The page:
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ERIC Number: EJ1158551
Record Type: Journal
Publication Date: 2017
Pages: 19
Abstractor: ERIC
ISSN: ISSN-1535-0584
Contextualizing African American Collegians' Experiences of Racial Desegregation in Midwestern Private Colleges, 1945-1965
Stewart, Dafina-Lazarus
American Educational History Journal, v44 n1 p69-87 2017
A group of private liberal arts colleges in Ohio, Michigan, and Indiana, formed a voluntary association called the Great Lakes Colleges Association (GLCA) in 1962 based on their self-perceived shared interests and missions. These institutions included Albion College, Antioch College, Denison University, DePauw University, Earlham College, Hope College, Kalamazoo College, Kenyon College, Oberlin College, Ohio Wesleyan University, Wabash College, and The College of Wooster. Allegheny College, located in western Pennsylvania, joined the association in 1992. Preliminary archival research revealed that many of these institutions had race-blind admissions policies providing access to African American students and other students of color prior to the "Brown" decision in 1954 or the passage of the Civil Rights Act of 1964, yet African American students did not constitute a critical mass of the student body at any of these institutions. This article reports historiographic analysis of three types of archival materials reviewed at each of the thirteen GLCA colleges. The first type were the student yearbooks at twelve of the colleges from 1945 to 1965. In the yearbooks, both images and text were coded and analyzed thematically to reveal patterns pertaining to portrayals of blackness and the extent of the participation and involvement of black students in campus activities. The second type were student publications across the twenty years at all colleges, including the official student newspaper as well as other publications of student religious societies and activist groups. In these publications, the author tracked and analyzed articles for both the frequency and the content of discussion of people and topics related to black students, race, civil rights, and desegregation on campus, in the local community of the college, and in the nation. These articles were also coded and added to the themes developed for the yearbooks. The third type was comprised of administrative and faculty records at each college across the twenty-year period related to the recruitment and admission of black students; institutional policies and practices related to interracial relationships among students; and, administrative records of committees charged to consider the academic and social experiences of black students at the college. These materials were also coded and themed. The codes and themes were revised and refined throughout the process as necessary to account for the nuances raised by each type of data. Institutional response to the realities of desegregation varied across the thirteen colleges, but also within each institution depending on its leadership. Racial integration at the GLCA colleges was enacted in one of three ways: Institutions were either inclusive and affirming, open but ambivalent, or closed and threatening. Across the twenty years included in this study, each of the institutions displayed some elements of at least two if not all three categories in response to the racial integration of their campuses. This contextualist analysis deepens knowledge and understanding of the history of racial inclusion and exclusion in northern private colleges before federally mandated desegregation.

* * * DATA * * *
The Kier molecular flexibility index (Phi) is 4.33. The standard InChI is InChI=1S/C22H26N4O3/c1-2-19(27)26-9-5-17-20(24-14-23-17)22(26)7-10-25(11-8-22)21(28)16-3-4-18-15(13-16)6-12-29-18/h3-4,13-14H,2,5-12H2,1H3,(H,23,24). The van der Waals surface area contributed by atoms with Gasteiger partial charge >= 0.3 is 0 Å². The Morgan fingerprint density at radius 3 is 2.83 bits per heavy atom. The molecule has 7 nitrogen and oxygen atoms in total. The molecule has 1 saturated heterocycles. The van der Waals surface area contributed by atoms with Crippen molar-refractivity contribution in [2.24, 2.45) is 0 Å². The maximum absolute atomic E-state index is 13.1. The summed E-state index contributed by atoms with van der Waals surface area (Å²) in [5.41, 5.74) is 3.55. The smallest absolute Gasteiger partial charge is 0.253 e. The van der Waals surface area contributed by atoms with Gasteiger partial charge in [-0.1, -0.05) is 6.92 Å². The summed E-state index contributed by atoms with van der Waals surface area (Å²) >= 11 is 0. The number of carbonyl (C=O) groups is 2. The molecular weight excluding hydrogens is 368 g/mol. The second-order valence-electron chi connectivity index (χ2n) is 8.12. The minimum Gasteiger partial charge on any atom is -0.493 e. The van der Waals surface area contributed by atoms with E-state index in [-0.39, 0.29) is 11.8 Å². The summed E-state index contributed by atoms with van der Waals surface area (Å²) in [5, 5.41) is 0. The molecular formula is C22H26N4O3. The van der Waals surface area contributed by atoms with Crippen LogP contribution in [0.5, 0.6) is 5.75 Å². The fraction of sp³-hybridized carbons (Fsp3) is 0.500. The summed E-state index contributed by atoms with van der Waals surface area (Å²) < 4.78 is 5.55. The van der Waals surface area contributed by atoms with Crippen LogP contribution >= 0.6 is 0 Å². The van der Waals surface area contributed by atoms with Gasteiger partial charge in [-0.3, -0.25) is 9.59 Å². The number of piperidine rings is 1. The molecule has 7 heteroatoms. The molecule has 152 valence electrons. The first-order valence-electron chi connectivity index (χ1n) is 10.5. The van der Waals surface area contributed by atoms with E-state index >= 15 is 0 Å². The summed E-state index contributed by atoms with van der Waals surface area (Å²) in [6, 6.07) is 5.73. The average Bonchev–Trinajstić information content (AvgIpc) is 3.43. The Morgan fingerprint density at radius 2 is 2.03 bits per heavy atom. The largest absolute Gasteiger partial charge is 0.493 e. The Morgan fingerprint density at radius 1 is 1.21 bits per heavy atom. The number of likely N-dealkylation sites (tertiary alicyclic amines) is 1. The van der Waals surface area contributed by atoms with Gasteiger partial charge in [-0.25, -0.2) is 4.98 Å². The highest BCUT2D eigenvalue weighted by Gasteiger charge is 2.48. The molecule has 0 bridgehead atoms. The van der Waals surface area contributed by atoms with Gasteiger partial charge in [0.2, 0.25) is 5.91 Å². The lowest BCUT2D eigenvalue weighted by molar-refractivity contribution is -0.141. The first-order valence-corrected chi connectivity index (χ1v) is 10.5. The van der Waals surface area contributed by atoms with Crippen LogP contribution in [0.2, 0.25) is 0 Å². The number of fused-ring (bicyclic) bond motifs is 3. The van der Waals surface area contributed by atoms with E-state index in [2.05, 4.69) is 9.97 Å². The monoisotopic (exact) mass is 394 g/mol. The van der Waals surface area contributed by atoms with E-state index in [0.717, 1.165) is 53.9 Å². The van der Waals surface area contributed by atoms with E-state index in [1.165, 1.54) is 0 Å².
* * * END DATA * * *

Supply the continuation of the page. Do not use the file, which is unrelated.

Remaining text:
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Publication Type: Journal Articles; Reports - Research; Information Analyses
Education Level: Higher Education
Audience: N/A
Language: English
Sponsor: N/A
Authoring Institution: N/A
Identifiers - Location: Ohio; Michigan; Indiana; Pennsylvania
Grant or Contract Numbers: N/A